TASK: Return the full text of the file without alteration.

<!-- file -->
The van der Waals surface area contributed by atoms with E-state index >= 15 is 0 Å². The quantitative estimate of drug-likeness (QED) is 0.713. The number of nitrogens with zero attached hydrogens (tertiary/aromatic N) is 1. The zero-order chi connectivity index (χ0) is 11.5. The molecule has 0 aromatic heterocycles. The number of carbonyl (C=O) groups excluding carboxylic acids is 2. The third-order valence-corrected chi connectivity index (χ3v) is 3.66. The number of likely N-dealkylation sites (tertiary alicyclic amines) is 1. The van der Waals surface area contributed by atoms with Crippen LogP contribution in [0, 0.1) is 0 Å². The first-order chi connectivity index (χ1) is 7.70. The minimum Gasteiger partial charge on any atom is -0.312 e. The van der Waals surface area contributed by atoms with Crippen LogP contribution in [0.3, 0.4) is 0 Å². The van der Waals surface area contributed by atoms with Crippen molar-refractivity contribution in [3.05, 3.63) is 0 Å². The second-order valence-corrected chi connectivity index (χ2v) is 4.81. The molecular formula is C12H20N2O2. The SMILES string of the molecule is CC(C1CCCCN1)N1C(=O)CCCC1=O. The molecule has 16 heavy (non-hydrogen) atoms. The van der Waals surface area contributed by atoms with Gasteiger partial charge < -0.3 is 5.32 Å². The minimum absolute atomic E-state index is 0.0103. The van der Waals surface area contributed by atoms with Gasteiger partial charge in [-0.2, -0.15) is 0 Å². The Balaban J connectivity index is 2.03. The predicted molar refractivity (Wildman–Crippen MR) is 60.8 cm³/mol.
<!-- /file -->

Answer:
The van der Waals surface area contributed by atoms with E-state index >= 15 is 0 Å². The quantitative estimate of drug-likeness (QED) is 0.713. The number of nitrogens with zero attached hydrogens (tertiary/aromatic N) is 1. The zero-order chi connectivity index (χ0) is 11.5. The molecule has 0 aromatic heterocycles. The number of carbonyl (C=O) groups excluding carboxylic acids is 2. The third-order valence-corrected chi connectivity index (χ3v) is 3.66. The number of likely N-dealkylation sites (tertiary alicyclic amines) is 1. The van der Waals surface area contributed by atoms with Crippen LogP contribution in [0, 0.1) is 0 Å². The first-order chi connectivity index (χ1) is 7.70. The minimum Gasteiger partial charge on any atom is -0.312 e. The van der Waals surface area contributed by atoms with Crippen LogP contribution in [0.3, 0.4) is 0 Å². The van der Waals surface area contributed by atoms with Crippen molar-refractivity contribution in [3.05, 3.63) is 0 Å². The second-order valence-corrected chi connectivity index (χ2v) is 4.81. The molecular formula is C12H20N2O2. The SMILES string of the molecule is CC(C1CCCCN1)N1C(=O)CCCC1=O. The molecule has 16 heavy (non-hydrogen) atoms. The van der Waals surface area contributed by atoms with Gasteiger partial charge < -0.3 is 5.32 Å². The minimum absolute atomic E-state index is 0.0103. The van der Waals surface area contributed by atoms with Gasteiger partial charge in [-0.2, -0.15) is 0 Å². The Balaban J connectivity index is 2.03. The predicted molar refractivity (Wildman–Crippen MR) is 60.8 cm³/mol.